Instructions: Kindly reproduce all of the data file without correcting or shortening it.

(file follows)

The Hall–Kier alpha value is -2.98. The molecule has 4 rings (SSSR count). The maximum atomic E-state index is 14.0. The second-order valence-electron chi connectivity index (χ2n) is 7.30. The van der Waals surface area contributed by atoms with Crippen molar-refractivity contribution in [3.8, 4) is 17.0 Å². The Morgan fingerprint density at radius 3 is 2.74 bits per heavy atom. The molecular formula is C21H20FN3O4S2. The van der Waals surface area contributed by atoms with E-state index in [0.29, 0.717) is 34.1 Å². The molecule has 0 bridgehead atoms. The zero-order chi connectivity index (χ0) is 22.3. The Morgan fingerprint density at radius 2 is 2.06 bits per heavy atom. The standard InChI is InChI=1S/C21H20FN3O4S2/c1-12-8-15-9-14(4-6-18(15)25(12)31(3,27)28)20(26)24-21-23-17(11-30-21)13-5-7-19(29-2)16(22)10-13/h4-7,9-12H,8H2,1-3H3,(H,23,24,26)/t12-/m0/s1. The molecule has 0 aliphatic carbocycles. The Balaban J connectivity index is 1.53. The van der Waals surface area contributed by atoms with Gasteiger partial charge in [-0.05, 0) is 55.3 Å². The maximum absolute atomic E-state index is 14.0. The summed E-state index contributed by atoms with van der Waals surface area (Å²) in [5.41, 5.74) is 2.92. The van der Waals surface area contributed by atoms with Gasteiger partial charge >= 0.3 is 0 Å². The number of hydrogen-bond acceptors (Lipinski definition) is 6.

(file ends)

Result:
The Hall–Kier alpha value is -2.98. The molecule has 4 rings (SSSR count). The maximum atomic E-state index is 14.0. The second-order valence-electron chi connectivity index (χ2n) is 7.30. The van der Waals surface area contributed by atoms with Crippen molar-refractivity contribution in [3.8, 4) is 17.0 Å². The Morgan fingerprint density at radius 3 is 2.74 bits per heavy atom. The molecular formula is C21H20FN3O4S2. The van der Waals surface area contributed by atoms with E-state index in [0.29, 0.717) is 34.1 Å². The molecule has 0 bridgehead atoms. The zero-order chi connectivity index (χ0) is 22.3. The Morgan fingerprint density at radius 2 is 2.06 bits per heavy atom. The standard InChI is InChI=1S/C21H20FN3O4S2/c1-12-8-15-9-14(4-6-18(15)25(12)31(3,27)28)20(26)24-21-23-17(11-30-21)13-5-7-19(29-2)16(22)10-13/h4-7,9-12H,8H2,1-3H3,(H,23,24,26)/t12-/m0/s1. The molecule has 0 aliphatic carbocycles. The Balaban J connectivity index is 1.53. The van der Waals surface area contributed by atoms with Gasteiger partial charge in [-0.05, 0) is 55.3 Å². The maximum absolute atomic E-state index is 14.0. The summed E-state index contributed by atoms with van der Waals surface area (Å²) in [5.41, 5.74) is 2.92. The van der Waals surface area contributed by atoms with Gasteiger partial charge >= 0.3 is 0 Å². The number of hydrogen-bond acceptors (Lipinski definition) is 6.